Eugene studies in the Iyengar tradition with Aadil Palkhivala, a Senior Teacher from India, and Julie Gudmestad, Physical Therapist and author on Yoga Anatomy.
Force and feeling cannot go together. If you force, you cannot feel, if you feel, you cannot force. Therefore, choose feeling. - Aadil Palkhivala
An intelligent muscle is one that knows how to contract when there is work to be done, and to really let go when the work is over. -Julie Gudmestad
“I wanted to share authentic yoga, so it was important for me to study with someone raised in the Indian tradition. But also learning from an anatomy expert enables me to fit yoga to the Western body and lifestyle.” - Eugene
When he arrives in each class, Aadil starts with his own practice, typically about five minutes of centering and warm up, before interacting with students. I since have learned that BKS Iyengar would similarly do an extensive personal practice session before workshops, preparing himself physically and mentally to teach. Initially this seemed strange to me, expecting the teacher to dedicate their attention on me from the beginning of class! But I have come to respect this modeling of yoga practice as something the teacher also needs as their personal foundation for energy and balance.
Aadil taught me that the use of props and modifications was not to "dumb down the pose". It was the opposite, it was finding the heart of the pose, the juice and energy, and making it accessible to a wider audience of students. For example, in shoulderstand, he taught the real qualities of the pose, the interior experience of calm and rejuvenation, and then added modification and props not to get more perfect alignment, but to bring about these values even when the student couldn't force their neck into the full flexion the raw pose requires.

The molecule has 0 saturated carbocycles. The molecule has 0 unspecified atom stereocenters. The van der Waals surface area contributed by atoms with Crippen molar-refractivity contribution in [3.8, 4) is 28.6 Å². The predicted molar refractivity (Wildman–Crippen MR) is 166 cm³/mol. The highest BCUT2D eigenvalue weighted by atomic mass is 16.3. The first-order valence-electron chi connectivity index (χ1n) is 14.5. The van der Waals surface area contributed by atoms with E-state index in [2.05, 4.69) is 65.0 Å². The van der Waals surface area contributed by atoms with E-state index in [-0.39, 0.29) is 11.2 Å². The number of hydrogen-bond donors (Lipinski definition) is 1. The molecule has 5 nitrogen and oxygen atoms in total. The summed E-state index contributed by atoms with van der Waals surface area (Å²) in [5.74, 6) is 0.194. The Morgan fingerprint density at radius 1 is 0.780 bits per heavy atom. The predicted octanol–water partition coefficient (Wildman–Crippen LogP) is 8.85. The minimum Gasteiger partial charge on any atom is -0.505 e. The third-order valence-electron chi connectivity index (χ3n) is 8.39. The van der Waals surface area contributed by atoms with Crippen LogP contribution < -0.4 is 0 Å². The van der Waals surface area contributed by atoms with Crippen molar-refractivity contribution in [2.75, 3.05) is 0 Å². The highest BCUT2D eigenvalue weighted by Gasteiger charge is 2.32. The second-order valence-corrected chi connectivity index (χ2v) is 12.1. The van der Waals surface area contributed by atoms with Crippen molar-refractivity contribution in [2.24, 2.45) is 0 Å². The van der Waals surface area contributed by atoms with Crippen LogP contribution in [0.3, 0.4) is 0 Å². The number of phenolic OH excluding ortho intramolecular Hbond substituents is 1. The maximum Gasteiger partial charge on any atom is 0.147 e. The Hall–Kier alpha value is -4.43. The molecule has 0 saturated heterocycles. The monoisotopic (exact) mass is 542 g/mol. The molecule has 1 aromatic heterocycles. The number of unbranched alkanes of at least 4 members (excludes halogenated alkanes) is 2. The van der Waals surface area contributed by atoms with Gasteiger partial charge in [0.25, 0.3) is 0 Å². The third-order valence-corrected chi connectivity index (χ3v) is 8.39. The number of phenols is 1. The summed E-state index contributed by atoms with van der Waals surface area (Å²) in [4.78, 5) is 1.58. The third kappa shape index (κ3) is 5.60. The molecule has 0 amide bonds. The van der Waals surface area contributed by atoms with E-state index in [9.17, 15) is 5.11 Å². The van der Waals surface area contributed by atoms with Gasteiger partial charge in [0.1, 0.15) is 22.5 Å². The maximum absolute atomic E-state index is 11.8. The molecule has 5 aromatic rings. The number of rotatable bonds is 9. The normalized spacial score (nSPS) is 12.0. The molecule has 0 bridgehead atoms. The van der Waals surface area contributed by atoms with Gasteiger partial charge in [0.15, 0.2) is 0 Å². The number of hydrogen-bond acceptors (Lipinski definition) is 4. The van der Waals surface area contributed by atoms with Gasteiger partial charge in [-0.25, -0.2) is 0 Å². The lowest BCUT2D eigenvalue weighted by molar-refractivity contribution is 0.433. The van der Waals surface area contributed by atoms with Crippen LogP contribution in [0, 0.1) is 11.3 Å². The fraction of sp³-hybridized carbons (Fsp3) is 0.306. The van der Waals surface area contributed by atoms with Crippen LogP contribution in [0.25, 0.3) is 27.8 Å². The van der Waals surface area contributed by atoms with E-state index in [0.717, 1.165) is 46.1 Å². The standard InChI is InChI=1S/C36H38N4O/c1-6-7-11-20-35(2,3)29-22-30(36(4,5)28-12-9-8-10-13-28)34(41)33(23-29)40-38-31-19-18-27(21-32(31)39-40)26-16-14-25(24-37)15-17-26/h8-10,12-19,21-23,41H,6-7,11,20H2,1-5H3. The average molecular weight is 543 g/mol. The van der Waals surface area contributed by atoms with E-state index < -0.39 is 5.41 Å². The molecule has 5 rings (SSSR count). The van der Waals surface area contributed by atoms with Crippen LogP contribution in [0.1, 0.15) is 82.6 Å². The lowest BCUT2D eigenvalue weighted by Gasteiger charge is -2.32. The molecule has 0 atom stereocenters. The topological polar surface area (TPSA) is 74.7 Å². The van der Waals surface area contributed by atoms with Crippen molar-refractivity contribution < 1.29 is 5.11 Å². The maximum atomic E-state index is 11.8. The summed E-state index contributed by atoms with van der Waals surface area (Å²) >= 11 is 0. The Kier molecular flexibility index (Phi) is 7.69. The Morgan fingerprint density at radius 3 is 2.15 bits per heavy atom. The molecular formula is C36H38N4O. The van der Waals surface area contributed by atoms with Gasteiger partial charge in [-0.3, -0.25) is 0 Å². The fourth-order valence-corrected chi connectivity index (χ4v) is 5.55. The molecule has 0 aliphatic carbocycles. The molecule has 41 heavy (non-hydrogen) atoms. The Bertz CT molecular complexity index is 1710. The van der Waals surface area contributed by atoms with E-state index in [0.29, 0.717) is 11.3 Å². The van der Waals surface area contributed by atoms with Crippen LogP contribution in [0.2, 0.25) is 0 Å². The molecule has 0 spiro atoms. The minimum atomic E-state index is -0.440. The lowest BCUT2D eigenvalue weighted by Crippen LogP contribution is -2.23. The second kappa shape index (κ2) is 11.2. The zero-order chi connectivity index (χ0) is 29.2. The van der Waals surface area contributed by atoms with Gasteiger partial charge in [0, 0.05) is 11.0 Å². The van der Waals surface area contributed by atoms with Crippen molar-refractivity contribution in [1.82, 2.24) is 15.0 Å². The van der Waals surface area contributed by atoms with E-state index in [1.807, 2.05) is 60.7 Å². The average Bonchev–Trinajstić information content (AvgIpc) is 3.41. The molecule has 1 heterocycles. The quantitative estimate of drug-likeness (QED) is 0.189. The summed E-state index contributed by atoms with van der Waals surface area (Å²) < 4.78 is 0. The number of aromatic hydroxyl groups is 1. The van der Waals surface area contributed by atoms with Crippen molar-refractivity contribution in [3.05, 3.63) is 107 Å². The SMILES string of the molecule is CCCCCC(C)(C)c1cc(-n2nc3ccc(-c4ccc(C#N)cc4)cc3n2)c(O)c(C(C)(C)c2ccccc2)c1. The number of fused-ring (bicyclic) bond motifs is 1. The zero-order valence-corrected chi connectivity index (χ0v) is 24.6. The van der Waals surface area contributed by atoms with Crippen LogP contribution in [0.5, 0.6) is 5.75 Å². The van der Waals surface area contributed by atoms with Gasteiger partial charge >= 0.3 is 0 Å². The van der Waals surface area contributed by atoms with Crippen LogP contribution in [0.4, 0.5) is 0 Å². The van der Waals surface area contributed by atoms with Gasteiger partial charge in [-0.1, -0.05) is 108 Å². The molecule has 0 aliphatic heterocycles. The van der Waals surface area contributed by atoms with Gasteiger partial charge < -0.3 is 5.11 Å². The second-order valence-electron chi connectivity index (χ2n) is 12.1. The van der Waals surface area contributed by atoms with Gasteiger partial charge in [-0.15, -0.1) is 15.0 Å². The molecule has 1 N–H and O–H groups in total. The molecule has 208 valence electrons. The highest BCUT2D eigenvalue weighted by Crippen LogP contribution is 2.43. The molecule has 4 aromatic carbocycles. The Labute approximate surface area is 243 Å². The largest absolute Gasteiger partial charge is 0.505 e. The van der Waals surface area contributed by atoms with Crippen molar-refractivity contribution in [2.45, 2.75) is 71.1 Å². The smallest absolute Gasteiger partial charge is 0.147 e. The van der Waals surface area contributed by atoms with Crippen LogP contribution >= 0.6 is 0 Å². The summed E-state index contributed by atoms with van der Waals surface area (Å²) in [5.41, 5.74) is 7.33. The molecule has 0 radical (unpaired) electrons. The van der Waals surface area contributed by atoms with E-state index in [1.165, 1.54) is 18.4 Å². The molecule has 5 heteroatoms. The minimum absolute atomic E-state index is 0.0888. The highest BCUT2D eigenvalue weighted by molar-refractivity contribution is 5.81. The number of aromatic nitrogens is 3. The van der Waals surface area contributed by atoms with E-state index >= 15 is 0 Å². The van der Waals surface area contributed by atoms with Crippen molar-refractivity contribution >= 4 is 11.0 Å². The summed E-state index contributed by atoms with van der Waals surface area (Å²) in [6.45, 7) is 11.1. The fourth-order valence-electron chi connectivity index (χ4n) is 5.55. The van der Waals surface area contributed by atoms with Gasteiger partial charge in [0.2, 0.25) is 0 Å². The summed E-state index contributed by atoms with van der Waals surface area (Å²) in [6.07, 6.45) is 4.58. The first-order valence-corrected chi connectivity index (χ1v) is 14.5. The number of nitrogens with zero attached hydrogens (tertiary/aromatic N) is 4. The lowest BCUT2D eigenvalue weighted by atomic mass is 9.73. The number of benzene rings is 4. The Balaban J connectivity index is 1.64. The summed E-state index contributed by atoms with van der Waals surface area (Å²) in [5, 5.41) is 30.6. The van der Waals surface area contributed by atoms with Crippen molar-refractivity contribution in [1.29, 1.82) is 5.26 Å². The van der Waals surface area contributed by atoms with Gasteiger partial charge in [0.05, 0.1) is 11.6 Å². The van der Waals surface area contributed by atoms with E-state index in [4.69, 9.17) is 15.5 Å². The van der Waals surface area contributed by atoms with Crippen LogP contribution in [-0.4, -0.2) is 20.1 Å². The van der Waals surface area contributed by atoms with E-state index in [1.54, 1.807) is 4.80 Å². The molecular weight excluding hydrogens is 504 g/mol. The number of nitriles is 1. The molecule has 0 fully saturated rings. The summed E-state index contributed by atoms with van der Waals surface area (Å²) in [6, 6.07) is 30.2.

Here I was studying with a true anatomy expert, the author of a regular column in Yoga Journal. I assumed that Julie would have developed some kind of x-ray vision that could easily discern the appropriate position for each student in the pose. So I was taken aback when I heard her walking the classroom and genuinely asking students - "so, are you getting a moderate stretch in this pose?" After my surprise, I found this very liberating, a permission that being an expert does not mean that you exclude the feedback from the client, but instead listen to them more. And in my work now as a Massage Therapist, this insight became ever more important.
After some time taking her classes, it dawned on me that the steady clarity with which Julie structured the poses, combined with the natural voice from her Scandinavian roots, was not just an opportunity for me to improve my alignment in the pose. Beyond was an invitation to develop my own energetic boundaries, whether student-teacher or parent-child, which could be a role-model of healthy foundation in my life. - Eugene